Another persistent motif of the conference was the need to raise awareness and understanding. Firstly, in the context of mainstreaming: that is, “raising the bottom bar” by giving non-specialist police training in and better understanding of the field, so that they are better equipped to handle investigations – it seems to be a given that cybercrime (or crime with an IT dimension, to avoid getting too entangled in definitions), is where the money is, certainly at all levels of fraud, and already dwarfs what we might call conventional or street crime. And, of course, to improve the quality of the advice they’re able to give the general public.
It’s a short step from there to educating the public. In the security industry, there are many very bright people who believe that if education was going to work, it would have worked by now. They’re right: education is not going to fix this. And they’re wrong: technology isn’t going to fix it, either. Get Safe Online, about which Tony Neate talked at some length, is an initiative co-sponsored by government, law-enforcement and the commercial sector (notably the security industry), and seems to be prioritizing helping the man-in-the-street to take some of the responsibility for his own safety by raising his awareness of risk and understanding of how he can reduce that risk through better understanding. If you see that approach as an acknowledgement of a failure of resourcing, policy or technology, get over it. A very high percentage of Internet crime could be reduced purely by the application of common sense and a little knowledge of the (wicked) ways of the online world, and Get Safe Online is providing some well-thought-out resources for distributing that knowledge.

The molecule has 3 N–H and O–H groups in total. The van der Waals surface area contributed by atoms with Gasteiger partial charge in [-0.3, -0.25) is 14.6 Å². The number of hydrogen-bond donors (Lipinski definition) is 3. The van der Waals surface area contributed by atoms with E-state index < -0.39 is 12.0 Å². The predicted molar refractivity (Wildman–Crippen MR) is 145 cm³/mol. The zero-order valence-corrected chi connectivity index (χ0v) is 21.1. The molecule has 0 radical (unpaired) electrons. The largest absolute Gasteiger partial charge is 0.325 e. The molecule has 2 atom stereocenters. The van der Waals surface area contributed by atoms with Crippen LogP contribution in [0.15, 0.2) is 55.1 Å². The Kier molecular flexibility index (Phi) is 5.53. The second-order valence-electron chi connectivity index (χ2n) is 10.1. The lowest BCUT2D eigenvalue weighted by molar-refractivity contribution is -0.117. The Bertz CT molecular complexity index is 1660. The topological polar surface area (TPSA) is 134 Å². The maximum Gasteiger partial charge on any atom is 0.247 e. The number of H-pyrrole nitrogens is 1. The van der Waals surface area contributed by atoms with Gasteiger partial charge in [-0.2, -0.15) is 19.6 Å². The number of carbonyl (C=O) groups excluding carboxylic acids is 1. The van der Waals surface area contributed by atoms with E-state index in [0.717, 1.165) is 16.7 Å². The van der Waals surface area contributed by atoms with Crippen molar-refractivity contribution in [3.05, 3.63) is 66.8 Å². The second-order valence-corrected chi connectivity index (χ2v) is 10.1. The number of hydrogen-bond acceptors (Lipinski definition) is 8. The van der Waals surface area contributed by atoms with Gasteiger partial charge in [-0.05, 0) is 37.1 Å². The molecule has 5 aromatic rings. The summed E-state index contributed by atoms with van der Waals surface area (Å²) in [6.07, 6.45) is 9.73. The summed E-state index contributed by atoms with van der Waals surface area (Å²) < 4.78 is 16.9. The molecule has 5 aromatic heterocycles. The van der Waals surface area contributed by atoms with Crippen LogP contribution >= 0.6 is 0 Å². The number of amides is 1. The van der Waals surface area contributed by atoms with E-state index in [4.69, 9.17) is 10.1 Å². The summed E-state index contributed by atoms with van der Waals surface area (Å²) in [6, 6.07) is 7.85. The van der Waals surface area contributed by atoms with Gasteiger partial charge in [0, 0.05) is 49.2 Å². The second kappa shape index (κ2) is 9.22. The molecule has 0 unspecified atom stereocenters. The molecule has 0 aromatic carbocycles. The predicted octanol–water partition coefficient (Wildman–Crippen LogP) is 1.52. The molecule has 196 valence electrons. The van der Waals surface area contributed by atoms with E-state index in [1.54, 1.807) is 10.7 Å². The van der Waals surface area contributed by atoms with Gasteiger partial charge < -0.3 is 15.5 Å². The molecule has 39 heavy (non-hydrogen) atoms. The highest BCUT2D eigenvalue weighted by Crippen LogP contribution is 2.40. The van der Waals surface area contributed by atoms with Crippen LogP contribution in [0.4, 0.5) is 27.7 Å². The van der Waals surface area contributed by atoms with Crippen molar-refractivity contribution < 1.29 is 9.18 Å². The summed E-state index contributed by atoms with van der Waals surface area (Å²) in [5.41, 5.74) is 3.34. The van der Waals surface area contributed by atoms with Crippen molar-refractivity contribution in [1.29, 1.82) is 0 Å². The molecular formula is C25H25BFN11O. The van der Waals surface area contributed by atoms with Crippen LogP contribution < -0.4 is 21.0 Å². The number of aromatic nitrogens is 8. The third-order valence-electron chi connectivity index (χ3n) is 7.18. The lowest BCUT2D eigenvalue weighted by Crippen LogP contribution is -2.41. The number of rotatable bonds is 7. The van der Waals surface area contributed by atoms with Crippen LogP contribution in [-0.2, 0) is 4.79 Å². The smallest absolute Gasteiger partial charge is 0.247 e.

A survey quoted by Neate indicated that 34% of the survey population felt they knew the basics of infosecurity, and 35% feel that it's primarily their own responsibility to look to their own safety. That in itself seems to me to demonstrate the size of the challenge, but also shows just how necessary it is to try to meet that challenge. Security can't be purely the responsibility of the government, the police, the security industry, the ISPs, the public sector, private industry, or any permutation thereof.
And if you think it’s odd that someone with longstanding ties to a company marketing technological approaches to consumer safety should be advocating generic educational approaches, perhaps I can direct you to an example of a somewhat similar initiative in the US with which ESET North America has been heavily engaged for some years now.
It’s not my place to speak for ESET as a company (I'm just a consultant), or even for the security community in general (not everyone in the community agrees with everything I say!), but it seems to me that security companies are increasingly aware that in the context of what the World Economic Forum calls “risk and responsibility in a hyperconnected world”, responsibility goes beyond corporate balance sheet, and a degree of altruism and concern for the community is in itself a survival characteristic.
(Apologies to the many speakers I've not mentioned by name: I may not return to the topic of the conference itself, but I'll be digesting the information absorbed there for weeks to come.)
David Harley CITP FBCS CISSP
ESET Senior Research Fellow
*Photograph by permission of Small Blue-Green World
Author David Harley, We Live Security